House Speaker Paul Ryan’s abandonment of Donald Trump is aimed at protecting Republican control of the House. But it may test his hold on his own job, and his long-term ambitions.
Ryan’s announcement that he won’t defend his party’s presidential nominee and that GOP candidates should choose their own paths to victory — with or without Trump — has led some Republicans to suggest they may not back Ryan’s re-election as speaker.
“Given the stakes of this election, if Paul Ryan isn’t for Trump, then I’m not for Paul Ryan,” Rep. Jim Bridenstine, R-Okla., said Wednesday on Twitter.
Assuming Republicans remain in control of the House after November’s elections — which no longer seems assured — Ryan may need every GOP vote he can get to keep his post. That means Ryan, R-Wis., cannot afford to let this week’s trickle of defiant Republican lawmakers grow much larger.
Ryan, 46, was the 2012 vice presidential nominee and many think he could run for president in 2020, or beyond. Losing an election for speaker could be a blow to any loftier political ambitions.
Ryan’s tactic has cheered many GOP lawmakers nervous that Trump’s flagging candidacy could cost them their jobs. But it has infuriated other Republicans, in and out of Congress, especially Trump’s die-hard backers. They consider Ryan’s decision a betrayal that will weaken Trump’s chances of beating Democratic Hillary Clinton.
“I suspect whatever he said would be a no-win for unanimity” among Republicans, former Rep. Tom Reynolds, R-N.Y., said Wednesday. “He’s walking on a tightrope, like any speaker up for re-election,” said Reynolds, who led the House GOP’s campaign organization a decade ago.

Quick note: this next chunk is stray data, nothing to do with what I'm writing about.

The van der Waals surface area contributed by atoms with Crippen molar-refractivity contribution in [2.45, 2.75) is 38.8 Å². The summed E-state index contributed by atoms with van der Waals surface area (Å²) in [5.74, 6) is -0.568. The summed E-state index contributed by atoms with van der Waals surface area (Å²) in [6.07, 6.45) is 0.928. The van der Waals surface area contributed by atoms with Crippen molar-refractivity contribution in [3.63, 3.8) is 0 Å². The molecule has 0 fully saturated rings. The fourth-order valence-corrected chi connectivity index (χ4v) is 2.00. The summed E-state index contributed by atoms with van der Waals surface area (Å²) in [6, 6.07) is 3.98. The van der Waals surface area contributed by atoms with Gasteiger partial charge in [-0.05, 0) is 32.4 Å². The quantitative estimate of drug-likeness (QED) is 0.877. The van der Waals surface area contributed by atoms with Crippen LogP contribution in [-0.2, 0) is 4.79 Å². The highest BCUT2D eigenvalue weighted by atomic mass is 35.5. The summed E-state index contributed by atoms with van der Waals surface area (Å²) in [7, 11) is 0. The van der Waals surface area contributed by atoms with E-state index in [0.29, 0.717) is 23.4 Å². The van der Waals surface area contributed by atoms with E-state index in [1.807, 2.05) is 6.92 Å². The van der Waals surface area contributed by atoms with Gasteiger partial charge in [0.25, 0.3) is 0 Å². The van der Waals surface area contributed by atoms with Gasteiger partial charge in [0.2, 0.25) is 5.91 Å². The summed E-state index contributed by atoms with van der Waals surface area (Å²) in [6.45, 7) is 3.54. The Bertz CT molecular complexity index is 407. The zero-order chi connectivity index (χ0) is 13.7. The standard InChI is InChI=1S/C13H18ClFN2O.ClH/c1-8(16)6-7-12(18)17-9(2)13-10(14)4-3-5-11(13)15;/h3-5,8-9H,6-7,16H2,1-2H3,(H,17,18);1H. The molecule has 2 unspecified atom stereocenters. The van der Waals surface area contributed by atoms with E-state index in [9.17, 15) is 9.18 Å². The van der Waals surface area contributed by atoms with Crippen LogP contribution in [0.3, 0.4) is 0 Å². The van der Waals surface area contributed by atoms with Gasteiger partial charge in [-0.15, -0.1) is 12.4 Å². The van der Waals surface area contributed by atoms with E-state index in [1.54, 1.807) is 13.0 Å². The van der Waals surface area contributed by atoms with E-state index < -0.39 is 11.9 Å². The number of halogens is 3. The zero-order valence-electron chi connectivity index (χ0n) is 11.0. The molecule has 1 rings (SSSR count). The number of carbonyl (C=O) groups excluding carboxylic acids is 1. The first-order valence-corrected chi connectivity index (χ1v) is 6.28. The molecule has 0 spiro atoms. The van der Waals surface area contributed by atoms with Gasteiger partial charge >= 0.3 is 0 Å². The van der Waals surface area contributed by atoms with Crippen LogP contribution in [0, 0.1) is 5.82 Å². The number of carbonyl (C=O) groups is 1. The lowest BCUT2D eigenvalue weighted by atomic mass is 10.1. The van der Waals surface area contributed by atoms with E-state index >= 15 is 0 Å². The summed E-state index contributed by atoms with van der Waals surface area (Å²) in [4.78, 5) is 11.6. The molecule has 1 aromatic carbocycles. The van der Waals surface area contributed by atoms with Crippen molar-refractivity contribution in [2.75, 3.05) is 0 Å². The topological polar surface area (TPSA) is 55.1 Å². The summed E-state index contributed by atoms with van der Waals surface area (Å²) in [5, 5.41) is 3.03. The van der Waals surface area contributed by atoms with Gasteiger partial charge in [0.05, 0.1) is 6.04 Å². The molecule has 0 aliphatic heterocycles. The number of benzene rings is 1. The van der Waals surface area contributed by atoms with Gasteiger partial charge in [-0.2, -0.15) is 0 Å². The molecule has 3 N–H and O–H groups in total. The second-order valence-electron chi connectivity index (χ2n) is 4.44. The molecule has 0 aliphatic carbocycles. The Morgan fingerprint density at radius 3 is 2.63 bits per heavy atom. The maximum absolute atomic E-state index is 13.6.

On Monday, Ryan told House Republicans in a conference call that he will spend the time until the Nov. 8 election working to keep GOP control of the House, and will do nothing to help Trump. That call came after the revelation of a 2005 video showing Trump making inappropriate comments.
Trump has since assailed Ryan, on Twitter and in public remarks. Trump said Wednesday while campaigning in Florida that Ryan and other Republicans are involved in a “sinister deal” against him.
Bridenstine is a conservative and a member of the House Freedom Caucus, which often bucks leadership. But he backed Ryan when the House elected him speaker last October.
Rep. Dana Rohrabacher, R-Calif., who also supported Ryan then, hinted in an interview with The Associated Press that he might not favor keeping Ryan in the House’s top job.
“I never doubted he should be speaker. However, if he can’t prevent himself from panicking and helping the enemy in a situation like this, well, then we’ll find out,” Rohrabacher said Monday.
Rep. Peter King, R-N.Y., said Ryan was under pressure from Republicans in conservative districts to back Trump and from candidates from more moderate areas to distance themselves from him.
“The risk he took was a plausible one, it was well intentioned. And we’re not going to know until Nov. 9 whether it’s going to work or not,” King said.
AshLee Strong, Ryan’s spokeswoman, said Wednesday that Ryan is “fighting to ensure we hold a strong majority next Congress, and he is always working to earn the respect and support of his colleagues.”
House Republicans meet after the November vote to select their nominee for speaker. Ryan would need 218 votes — a majority of the House’s 435 members — to become speaker when the full House votes in January.
There are currently 246 House Republicans, plus a vacant seat the GOP seems likely to retain.
But that number probably will shrink after Election Day, with GOP moderates among the likeliest to lose. That means a greater proportion of conservatives, some of whom are hostile to established GOP leaders, and indicates Ryan may not be able to afford losing much support.
Ryan succeeded former Speaker John Boehner, R-Ohio, who retired last October after it became clear that opposition from conservatives within his party’s caucus meant he did not have the votes to retain his job.